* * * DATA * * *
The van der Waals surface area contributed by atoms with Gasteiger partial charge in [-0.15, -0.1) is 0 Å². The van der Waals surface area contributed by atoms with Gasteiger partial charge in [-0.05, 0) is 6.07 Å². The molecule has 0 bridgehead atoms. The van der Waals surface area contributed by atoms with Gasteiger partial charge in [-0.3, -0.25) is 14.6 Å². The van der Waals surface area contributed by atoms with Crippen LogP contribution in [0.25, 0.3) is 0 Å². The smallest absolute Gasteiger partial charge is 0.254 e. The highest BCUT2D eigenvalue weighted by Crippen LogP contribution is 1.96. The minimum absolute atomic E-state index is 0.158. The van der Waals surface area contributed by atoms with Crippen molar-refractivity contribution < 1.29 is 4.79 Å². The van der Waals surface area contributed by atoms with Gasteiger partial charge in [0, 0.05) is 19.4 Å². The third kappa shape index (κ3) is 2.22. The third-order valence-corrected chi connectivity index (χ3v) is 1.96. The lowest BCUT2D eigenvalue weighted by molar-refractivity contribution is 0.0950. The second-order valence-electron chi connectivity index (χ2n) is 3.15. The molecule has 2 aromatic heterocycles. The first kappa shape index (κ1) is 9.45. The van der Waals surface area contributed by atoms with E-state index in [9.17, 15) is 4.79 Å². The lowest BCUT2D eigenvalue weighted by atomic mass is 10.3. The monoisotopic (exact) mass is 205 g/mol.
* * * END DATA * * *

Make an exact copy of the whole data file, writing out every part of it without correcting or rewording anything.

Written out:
The van der Waals surface area contributed by atoms with Gasteiger partial charge in [-0.15, -0.1) is 0 Å². The van der Waals surface area contributed by atoms with Gasteiger partial charge in [-0.05, 0) is 6.07 Å². The molecule has 0 bridgehead atoms. The van der Waals surface area contributed by atoms with Gasteiger partial charge in [-0.3, -0.25) is 14.6 Å². The van der Waals surface area contributed by atoms with Crippen LogP contribution in [0.25, 0.3) is 0 Å². The smallest absolute Gasteiger partial charge is 0.254 e. The highest BCUT2D eigenvalue weighted by Crippen LogP contribution is 1.96. The minimum absolute atomic E-state index is 0.158. The van der Waals surface area contributed by atoms with Crippen molar-refractivity contribution < 1.29 is 4.79 Å². The van der Waals surface area contributed by atoms with Gasteiger partial charge in [0, 0.05) is 19.4 Å². The third kappa shape index (κ3) is 2.22. The third-order valence-corrected chi connectivity index (χ3v) is 1.96. The lowest BCUT2D eigenvalue weighted by molar-refractivity contribution is 0.0950. The second-order valence-electron chi connectivity index (χ2n) is 3.15. The molecule has 2 aromatic heterocycles. The first kappa shape index (κ1) is 9.45. The van der Waals surface area contributed by atoms with E-state index in [9.17, 15) is 4.79 Å². The lowest BCUT2D eigenvalue weighted by atomic mass is 10.3. The monoisotopic (exact) mass is 205 g/mol.